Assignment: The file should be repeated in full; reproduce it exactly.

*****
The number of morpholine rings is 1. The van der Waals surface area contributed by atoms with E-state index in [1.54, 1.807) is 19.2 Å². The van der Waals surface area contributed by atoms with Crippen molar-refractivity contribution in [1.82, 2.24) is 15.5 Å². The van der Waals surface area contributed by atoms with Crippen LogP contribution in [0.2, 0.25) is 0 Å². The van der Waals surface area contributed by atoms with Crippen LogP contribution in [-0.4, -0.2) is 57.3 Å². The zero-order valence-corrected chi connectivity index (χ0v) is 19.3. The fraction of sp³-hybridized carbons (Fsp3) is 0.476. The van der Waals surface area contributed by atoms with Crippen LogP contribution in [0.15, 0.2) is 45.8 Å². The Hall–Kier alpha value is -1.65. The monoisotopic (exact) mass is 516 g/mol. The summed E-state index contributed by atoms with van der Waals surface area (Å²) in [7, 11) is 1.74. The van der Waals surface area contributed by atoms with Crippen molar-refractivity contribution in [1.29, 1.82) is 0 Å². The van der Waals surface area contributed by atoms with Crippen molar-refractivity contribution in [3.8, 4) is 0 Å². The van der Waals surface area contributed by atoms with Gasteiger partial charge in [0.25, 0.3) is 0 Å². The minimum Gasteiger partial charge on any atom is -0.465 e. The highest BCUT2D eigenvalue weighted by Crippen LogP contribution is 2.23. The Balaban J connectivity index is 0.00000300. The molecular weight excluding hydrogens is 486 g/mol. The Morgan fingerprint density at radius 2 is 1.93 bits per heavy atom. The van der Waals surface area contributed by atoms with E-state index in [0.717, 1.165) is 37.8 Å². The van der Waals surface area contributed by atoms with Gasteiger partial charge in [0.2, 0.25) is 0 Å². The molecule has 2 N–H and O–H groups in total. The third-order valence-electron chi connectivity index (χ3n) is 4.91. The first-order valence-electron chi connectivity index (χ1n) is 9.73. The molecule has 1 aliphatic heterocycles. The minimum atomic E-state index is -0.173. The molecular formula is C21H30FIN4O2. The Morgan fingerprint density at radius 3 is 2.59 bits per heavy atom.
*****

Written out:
The number of morpholine rings is 1. The van der Waals surface area contributed by atoms with E-state index in [1.54, 1.807) is 19.2 Å². The van der Waals surface area contributed by atoms with Crippen molar-refractivity contribution in [1.82, 2.24) is 15.5 Å². The van der Waals surface area contributed by atoms with Crippen LogP contribution in [0.2, 0.25) is 0 Å². The van der Waals surface area contributed by atoms with Crippen LogP contribution in [-0.4, -0.2) is 57.3 Å². The zero-order valence-corrected chi connectivity index (χ0v) is 19.3. The fraction of sp³-hybridized carbons (Fsp3) is 0.476. The van der Waals surface area contributed by atoms with Crippen LogP contribution in [0.15, 0.2) is 45.8 Å². The Hall–Kier alpha value is -1.65. The monoisotopic (exact) mass is 516 g/mol. The summed E-state index contributed by atoms with van der Waals surface area (Å²) in [7, 11) is 1.74. The van der Waals surface area contributed by atoms with Crippen molar-refractivity contribution in [1.29, 1.82) is 0 Å². The van der Waals surface area contributed by atoms with Crippen molar-refractivity contribution in [3.8, 4) is 0 Å². The van der Waals surface area contributed by atoms with Gasteiger partial charge in [0.25, 0.3) is 0 Å². The minimum Gasteiger partial charge on any atom is -0.465 e. The highest BCUT2D eigenvalue weighted by Crippen LogP contribution is 2.23. The Balaban J connectivity index is 0.00000300. The molecular weight excluding hydrogens is 486 g/mol. The Morgan fingerprint density at radius 2 is 1.93 bits per heavy atom. The van der Waals surface area contributed by atoms with E-state index in [0.717, 1.165) is 37.8 Å². The van der Waals surface area contributed by atoms with Gasteiger partial charge in [0.2, 0.25) is 0 Å². The molecule has 2 N–H and O–H groups in total. The third-order valence-electron chi connectivity index (χ3n) is 4.91. The first-order valence-electron chi connectivity index (χ1n) is 9.73. The molecule has 1 aliphatic heterocycles. The minimum atomic E-state index is -0.173. The molecular formula is C21H30FIN4O2. The Morgan fingerprint density at radius 3 is 2.59 bits per heavy atom.